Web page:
Estimating net primary production in 'Eucalyptus globulus' and 'Pinus pinaster' ecosystems in Portugal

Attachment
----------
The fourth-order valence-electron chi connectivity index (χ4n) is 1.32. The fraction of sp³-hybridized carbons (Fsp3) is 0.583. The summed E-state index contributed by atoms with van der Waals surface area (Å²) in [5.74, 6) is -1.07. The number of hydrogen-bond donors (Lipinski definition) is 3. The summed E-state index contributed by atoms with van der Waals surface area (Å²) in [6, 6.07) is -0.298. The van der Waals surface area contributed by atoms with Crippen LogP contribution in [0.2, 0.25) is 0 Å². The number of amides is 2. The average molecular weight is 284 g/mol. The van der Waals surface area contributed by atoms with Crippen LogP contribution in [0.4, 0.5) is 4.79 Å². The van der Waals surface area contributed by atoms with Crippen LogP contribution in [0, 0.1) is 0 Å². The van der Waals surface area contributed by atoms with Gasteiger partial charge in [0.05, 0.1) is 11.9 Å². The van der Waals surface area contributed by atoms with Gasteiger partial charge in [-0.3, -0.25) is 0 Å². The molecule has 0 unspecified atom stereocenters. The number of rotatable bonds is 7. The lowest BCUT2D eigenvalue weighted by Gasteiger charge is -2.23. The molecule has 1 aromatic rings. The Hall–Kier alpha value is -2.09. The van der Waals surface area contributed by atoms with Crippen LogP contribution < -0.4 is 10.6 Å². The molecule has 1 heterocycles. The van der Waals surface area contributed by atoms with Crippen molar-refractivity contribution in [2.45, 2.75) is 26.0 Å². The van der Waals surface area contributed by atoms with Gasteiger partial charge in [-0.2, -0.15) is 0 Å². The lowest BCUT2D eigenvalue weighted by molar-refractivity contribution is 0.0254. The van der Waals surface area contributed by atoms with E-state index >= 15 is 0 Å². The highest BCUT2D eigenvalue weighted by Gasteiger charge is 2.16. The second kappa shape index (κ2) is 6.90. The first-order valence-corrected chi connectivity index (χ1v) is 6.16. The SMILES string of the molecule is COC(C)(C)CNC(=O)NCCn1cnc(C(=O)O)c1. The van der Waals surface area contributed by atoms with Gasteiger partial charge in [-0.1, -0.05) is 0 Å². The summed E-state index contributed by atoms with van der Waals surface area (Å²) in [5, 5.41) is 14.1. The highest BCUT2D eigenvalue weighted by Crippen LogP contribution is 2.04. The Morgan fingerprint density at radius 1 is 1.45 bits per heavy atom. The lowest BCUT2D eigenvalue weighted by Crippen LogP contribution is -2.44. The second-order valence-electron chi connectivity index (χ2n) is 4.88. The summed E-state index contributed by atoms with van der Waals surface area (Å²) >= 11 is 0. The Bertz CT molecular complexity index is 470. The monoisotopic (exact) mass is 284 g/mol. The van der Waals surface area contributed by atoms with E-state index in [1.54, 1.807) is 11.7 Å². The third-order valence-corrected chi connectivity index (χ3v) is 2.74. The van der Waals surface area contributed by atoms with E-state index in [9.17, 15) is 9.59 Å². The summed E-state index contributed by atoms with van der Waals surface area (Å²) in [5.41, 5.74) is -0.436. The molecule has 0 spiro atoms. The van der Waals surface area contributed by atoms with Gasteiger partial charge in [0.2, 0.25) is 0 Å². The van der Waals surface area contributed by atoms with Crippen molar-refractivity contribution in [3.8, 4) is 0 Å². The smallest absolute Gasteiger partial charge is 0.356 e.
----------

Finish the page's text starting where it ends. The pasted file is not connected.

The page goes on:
The Net Primary Production (NPP) is one of the most important variables in terms of ecosystem inventory and management, because it quantifies its growth and reflects the impact of biotic and abiotic factors, which could affect it. Interest in NPP has increased recently because of the increasing interest in climate change and the need in understanding its impact on the environment. NPP is one of the most analysed key variables in this line of research. The importance of ecophysiological models, like FOREST-BGC, has also increased due to the above mentioned reasons. These types of models offer a possible methodology to test these phenomena, beyond temporal and spatial scales, not available with traditional inventory methodologies. Different methodologies to estimate NPP were tested in this project: the traditional inventory methods; the FOREST -BGC, one ecophysiological model; and the recently available NPP images (the MODIS NPP products). In terms of the traditional inventory methods, 31 and 34 sampling plots were established in a Eucalyptus globulus and Pinus pinaster stands, respectively in the North of Portugal, since those species constitute the two most important ecosystems in Portugal in terms of area. In terms of production, the results obtained from the traditional methodologies revealed that a Pinus stand is able to produce on average 14.6 ± 5.4 ton ha[sup]-1 year[sup]-1 (with 1062 trees ha[sup]-1 and 35 years old) and an Eucalyptus stand approximately 13.3 ± 4.3 ton ha[sup]-1 year[sup]-1 (with 1169 trees ha[sup]-1 and 7 years old). There are relatively few other ecosystems with the same pattern of stability and the same rates of production in Europe. In the Pinus stand litter production was extremely important and represented almost 50% while in the Eucalyptus, the arboreal component is the most important one, representing 43% of the overall NPP. Those results were extremely important and were used as reference values to compare the other methodologies used to estimate NPP. The results from those comparisons had shown that the worst results were achieved when NPP was estimated from remote sensing data exclusively. As NPP is undoubtedly a very complex variable, these results thus corroborated the claim that NPP is affected by a complex and vast number of factors and is not simply connected with the reflectance of a specific day. Out of all tested methodologies, the best results were achieved when FOREST-BGC was used to create NPP maps, after being parameterised for conditions in Portugal. Further more, the opportunity to estimate leaf area index, a key variable for the FOREST-BGC, exclusively from remotely sensed data was tested. LAI is the most important input for FOREST-BGC and this study has shown that it can be easily obtained from remotely sensed data. This broadens the range of applicability of this production model, which can now be run for smaller scale studies. Additionally several methodologies to estimate LAI were compared (measured with the ceptometer, from allometric equations) and also some corrections from the ceptometer estimations. A new correction was tested. The proposed methodology to correct the LAI ceptometer estimations constitutes one innovation in the present study, since the correction is more discriminatory than a simple constant value.